September 8, 1921: “Bad Jack” Webb kills three Hibbing Police Officers

On this day on the Range in 1921, John “Bad Jack” Webb killed three police officers in Nelson, Minnesota, just south of Hibbing. Hibbing Chief of Police Daniel Hayes, chief of detective Gene Cassidy, and motorcycle traffic officer William Kohrt were shot by Webb—considered an expert marksman—when they attempted to arrest him at his home on charges of statutory rape. Webb’s 18-year-old son had actually sworn out the warrant against his father, who he accused of sexually abusing his own 13-year-old daughter. (A widower and father of six, Webb was said to have regularly  “terrorized” his children.) Webb started blasting away with a 30-30 rifle as soon as Hayes opened the door to the killer’s house. The chief was “shot through the heart” and died immediately. Webb then turned his weapon on Cassidy, striking him in the heart through the shoulder; Cassidy died within minutes. Webb then shot Korht in the back as he tried to flee; the bullet entered his lung, and he later died of his wounds at the Hibbing Hospital. As many as 1,000 men reportedly joined the manhunt to track down Webb. They raided “every moonshiner’s shack” in a 25-mile radius surrounding Hibbing. On the 11th it was reported that a man fitting his description had been spotted “limping” toward the Canadian border at International Falls. Webb’s body was found on the 16th in a “desolate cabin” near Kittzville shortly after Bad Jack shot himself as his pursuers closed in. His discoverers returned Webb to Hibbing, using wire to tie his body to the bumper of a car like a hunting trophy. Webb was buried without ceremony in the Hibbing cemetery in a “rough box;” no one, not even a clergyman, spoke this burial.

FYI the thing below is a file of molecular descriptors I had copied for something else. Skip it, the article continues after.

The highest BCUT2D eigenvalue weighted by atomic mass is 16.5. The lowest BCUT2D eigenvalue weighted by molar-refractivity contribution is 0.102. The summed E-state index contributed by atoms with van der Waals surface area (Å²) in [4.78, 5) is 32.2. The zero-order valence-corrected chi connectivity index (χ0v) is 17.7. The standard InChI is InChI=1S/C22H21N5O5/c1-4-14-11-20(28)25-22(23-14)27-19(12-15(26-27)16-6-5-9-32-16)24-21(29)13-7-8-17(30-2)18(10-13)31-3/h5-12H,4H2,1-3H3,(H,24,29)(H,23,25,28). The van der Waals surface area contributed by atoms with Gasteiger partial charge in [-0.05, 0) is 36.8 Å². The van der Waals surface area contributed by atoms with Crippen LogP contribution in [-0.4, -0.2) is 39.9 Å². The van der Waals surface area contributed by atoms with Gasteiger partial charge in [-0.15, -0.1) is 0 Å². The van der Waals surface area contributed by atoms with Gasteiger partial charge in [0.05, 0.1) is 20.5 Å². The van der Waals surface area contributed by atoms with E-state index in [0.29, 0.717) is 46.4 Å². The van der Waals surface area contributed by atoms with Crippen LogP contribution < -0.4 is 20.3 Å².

Authorities brought Bad Jack Webb’s body to the North Hibbing Village Hall strapped to the running board of an automobile. According to the Hibbing Historical Society, “Schools were released for the day so that the children could view the body. The family would not claim Webb’s body and he was buried by the county.” Click here to see more photos surrounding this tragedy on the Hibbing Historical Society’s Facebook page. (Image: Hibbing Historical Society)